I often get questions about how I take my running pictures that I post to Instagram and use in my blog. About three years ago I wrote, The Art Of Taking The Perfect Selfie, where I talked about the many different types of running selfies that can be taken. In honor of today’s National Selfie Day – yes, there’s such a day – I’ll share one of my secrets behind how I take my running pictures, selfies and otherwise. Today’s secret, the first of several I’ll share over the next few months, is six camera angles for taking running photos.
Perhaps the best birthday gift I ever received was my GoPro Hero 4 (affiliate link) given to me by my husband about three years ago, and after I’d written the post mentioned above. Once I became comfortable using it, my GoPro became my primary camera for action shots.
The first shot below was actually captured my first time out playing with my GoPro alone. I set the tiny camera in a variety of positions as I experimented with camera angles and how the finished pictures would turn out. Initially I shot thirty pictures per three-second bursts and picked my favorite picture out of the set. Eventually, I turned to shooting in video mode and selecting my favorite still frame so I could capture the exact moment I liked best. It’s more time consuming downloading and selecting that exact frame, but the finished product is well worth the effort.
For each of the following running action shots, I follow it with a picture of how I had my GoPro positioned…
1. When you see pictures where it looks like I’m flying, I’m leaping over my camera. Sometimes I increase my stride length, sometimes I really do take a running jump over my GoPro, and sometimes I run across it at my normal pace. In this picture, I took a running jump right over the camera.
My Miggo Splat tripod (affiliate link) works well for these types of pictures when the camera is tilted straight up, but I don’t use it often on my runs because it’s harder to carry. This little tripod also works well in my gym or outside for my planks and yoga poses.
2. For pictures that look like someone from a distance is holding the camera (or that I used a drone), I simply run under my GoPro.
With bendable little legs, I can wrap my Splat tripod around a tree branch or another object. This captures an interesting and different perspective as compared to most of my pictures.
3. I find that shooting at an upward angle allows for capturing unusual visuals of the underside of trees, tunnels, etc. and makes my legs look longer (who doesn’t love that?).
When I want to shoot from that angle, I prop my GoPro against something like a rock, a curb, or the side of a bridge. I point it in the direction I’m running and capture myself running away from or toward the camera.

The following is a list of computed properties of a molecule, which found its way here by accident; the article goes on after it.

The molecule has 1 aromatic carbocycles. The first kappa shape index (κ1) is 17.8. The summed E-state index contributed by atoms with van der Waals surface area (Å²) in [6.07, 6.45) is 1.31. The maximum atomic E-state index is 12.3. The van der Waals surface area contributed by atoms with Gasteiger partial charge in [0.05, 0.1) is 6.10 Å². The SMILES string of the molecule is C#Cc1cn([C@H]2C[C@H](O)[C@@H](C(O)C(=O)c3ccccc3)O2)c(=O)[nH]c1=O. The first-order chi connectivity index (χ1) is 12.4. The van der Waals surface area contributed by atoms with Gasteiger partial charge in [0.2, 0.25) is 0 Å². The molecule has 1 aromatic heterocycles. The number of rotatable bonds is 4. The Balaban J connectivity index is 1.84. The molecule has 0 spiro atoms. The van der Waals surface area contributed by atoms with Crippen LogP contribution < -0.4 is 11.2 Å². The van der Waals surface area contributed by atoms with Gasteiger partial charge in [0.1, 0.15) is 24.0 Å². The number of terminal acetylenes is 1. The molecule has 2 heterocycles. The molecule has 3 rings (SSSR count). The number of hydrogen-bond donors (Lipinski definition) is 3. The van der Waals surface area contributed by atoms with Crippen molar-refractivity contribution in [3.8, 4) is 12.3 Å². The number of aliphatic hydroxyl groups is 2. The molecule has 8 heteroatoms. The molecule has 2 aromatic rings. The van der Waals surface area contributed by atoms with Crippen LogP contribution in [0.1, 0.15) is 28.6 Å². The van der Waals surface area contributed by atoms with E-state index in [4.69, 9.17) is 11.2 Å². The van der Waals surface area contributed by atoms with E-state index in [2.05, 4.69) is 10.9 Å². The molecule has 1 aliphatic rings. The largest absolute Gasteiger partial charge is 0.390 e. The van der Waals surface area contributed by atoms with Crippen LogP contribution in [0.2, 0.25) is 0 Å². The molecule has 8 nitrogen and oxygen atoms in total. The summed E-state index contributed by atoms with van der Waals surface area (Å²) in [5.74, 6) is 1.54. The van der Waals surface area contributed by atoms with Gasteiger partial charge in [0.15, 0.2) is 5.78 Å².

4. Similarly, I love using the upward angle for capturing beautiful clear skies or interesting cloud formations.
Again, I use something like my water bottle or the side of the bridge for propping up the GoPro. In this instance, I pointed my camera lens perpendicular to the direction I was running from and I didn’t point my camera up quite as much. I ran a little farther away from it the camera and captured just a tad more of a side view.
5. Sometime I want to take a picture of a scene at a distance, but frame something interesting in the forefront, like these buttercups.
To capture pictures where I frame something up front, I set up my GoPro on its folded selfie stick (affiliate link) with the tripod legs pulled out, flipped, and opened. Placing the lens behind pretty flowers or even a few blades of grass adds an interesting element to the picture.
6. Taking a selfie is a fantastic way to capture a moment and is so much more interesting than simply smiling at the camera lens.
For my infamous selfies, I unfold my selfie stick and voila!
As you can see, my folded up selfie stick fits easily in my hand and is no big deal to carry on my runs. Unless I run before daylight, I carry my GoPro because I never know what interesting things I’ll see during my run.
Attached at the end of the selfie stick is a waterproof protective housing (affiliate link), a must have for Hero 4’s. Additionally, I have a remote control (affiliate link) that I seldom use now that I shoot in video mode. Bill finds the remote control very convenient to have when he’s taking pictures while riding his bike since it’s more difficult to get to the shutter while riding, especially if the GoPro is mounted to side of his wheel – he has a variety of mounts to attach the GoPro to different places on his bike.
Edited to add: I have since updated to the GoPro Hero 6 (affiliate link) and love it! It works much better in low light and has voice command options.
- Do you take pictures while out on your runs?
- What type of camera do you use?
- Did you know that today is National Selfie Day?
Disclaimer: This post contains affiliate links which means if you click on the blue product link and then make a purchase, I will receive a commission for referring you. You will pay no more or less for the product; however, Amazon will show their gratitude for my referral by paying me.